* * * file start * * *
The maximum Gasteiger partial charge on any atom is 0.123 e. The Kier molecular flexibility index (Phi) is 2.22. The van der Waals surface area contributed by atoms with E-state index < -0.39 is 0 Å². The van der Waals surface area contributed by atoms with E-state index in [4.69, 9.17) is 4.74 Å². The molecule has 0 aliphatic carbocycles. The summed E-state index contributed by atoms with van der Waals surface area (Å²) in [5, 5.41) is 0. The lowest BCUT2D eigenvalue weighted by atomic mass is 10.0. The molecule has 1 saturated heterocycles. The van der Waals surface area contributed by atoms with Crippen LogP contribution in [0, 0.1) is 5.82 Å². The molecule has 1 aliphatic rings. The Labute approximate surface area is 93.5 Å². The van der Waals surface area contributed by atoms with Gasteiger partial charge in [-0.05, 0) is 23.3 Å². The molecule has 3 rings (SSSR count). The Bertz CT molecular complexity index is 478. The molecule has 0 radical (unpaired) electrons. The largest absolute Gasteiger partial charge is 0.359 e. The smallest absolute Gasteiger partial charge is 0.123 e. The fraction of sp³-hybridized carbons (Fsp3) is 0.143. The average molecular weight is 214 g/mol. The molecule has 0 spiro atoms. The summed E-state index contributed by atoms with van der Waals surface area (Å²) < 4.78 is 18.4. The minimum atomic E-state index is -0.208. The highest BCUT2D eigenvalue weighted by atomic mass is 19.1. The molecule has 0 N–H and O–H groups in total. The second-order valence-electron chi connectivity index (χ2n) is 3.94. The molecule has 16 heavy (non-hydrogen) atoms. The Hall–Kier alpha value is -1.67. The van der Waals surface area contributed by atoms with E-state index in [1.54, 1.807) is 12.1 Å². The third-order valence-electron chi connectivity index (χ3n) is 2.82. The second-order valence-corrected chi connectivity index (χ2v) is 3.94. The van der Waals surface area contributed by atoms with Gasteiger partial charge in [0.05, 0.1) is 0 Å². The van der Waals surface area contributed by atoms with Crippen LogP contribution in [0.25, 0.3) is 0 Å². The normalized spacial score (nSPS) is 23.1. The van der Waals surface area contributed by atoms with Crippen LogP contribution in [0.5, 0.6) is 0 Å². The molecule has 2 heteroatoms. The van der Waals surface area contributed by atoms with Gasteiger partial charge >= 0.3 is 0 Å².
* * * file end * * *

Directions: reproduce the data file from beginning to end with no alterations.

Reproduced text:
The maximum Gasteiger partial charge on any atom is 0.123 e. The Kier molecular flexibility index (Phi) is 2.22. The van der Waals surface area contributed by atoms with E-state index < -0.39 is 0 Å². The van der Waals surface area contributed by atoms with E-state index in [4.69, 9.17) is 4.74 Å². The molecule has 0 aliphatic carbocycles. The summed E-state index contributed by atoms with van der Waals surface area (Å²) in [5, 5.41) is 0. The lowest BCUT2D eigenvalue weighted by atomic mass is 10.0. The molecule has 1 saturated heterocycles. The van der Waals surface area contributed by atoms with Crippen LogP contribution in [0, 0.1) is 5.82 Å². The molecule has 1 aliphatic rings. The Labute approximate surface area is 93.5 Å². The van der Waals surface area contributed by atoms with Gasteiger partial charge in [-0.05, 0) is 23.3 Å². The molecule has 3 rings (SSSR count). The Bertz CT molecular complexity index is 478. The molecule has 0 radical (unpaired) electrons. The largest absolute Gasteiger partial charge is 0.359 e. The smallest absolute Gasteiger partial charge is 0.123 e. The fraction of sp³-hybridized carbons (Fsp3) is 0.143. The average molecular weight is 214 g/mol. The molecule has 0 spiro atoms. The summed E-state index contributed by atoms with van der Waals surface area (Å²) < 4.78 is 18.4. The minimum atomic E-state index is -0.208. The highest BCUT2D eigenvalue weighted by atomic mass is 19.1. The molecule has 0 N–H and O–H groups in total. The second-order valence-electron chi connectivity index (χ2n) is 3.94. The molecule has 16 heavy (non-hydrogen) atoms. The Hall–Kier alpha value is -1.67. The van der Waals surface area contributed by atoms with E-state index in [1.54, 1.807) is 12.1 Å². The third-order valence-electron chi connectivity index (χ3n) is 2.82. The second-order valence-corrected chi connectivity index (χ2v) is 3.94. The van der Waals surface area contributed by atoms with Gasteiger partial charge in [0.05, 0.1) is 0 Å². The van der Waals surface area contributed by atoms with Crippen LogP contribution in [0.25, 0.3) is 0 Å². The normalized spacial score (nSPS) is 23.1. The van der Waals surface area contributed by atoms with Crippen LogP contribution in [0.5, 0.6) is 0 Å². The molecule has 2 heteroatoms. The van der Waals surface area contributed by atoms with Gasteiger partial charge >= 0.3 is 0 Å².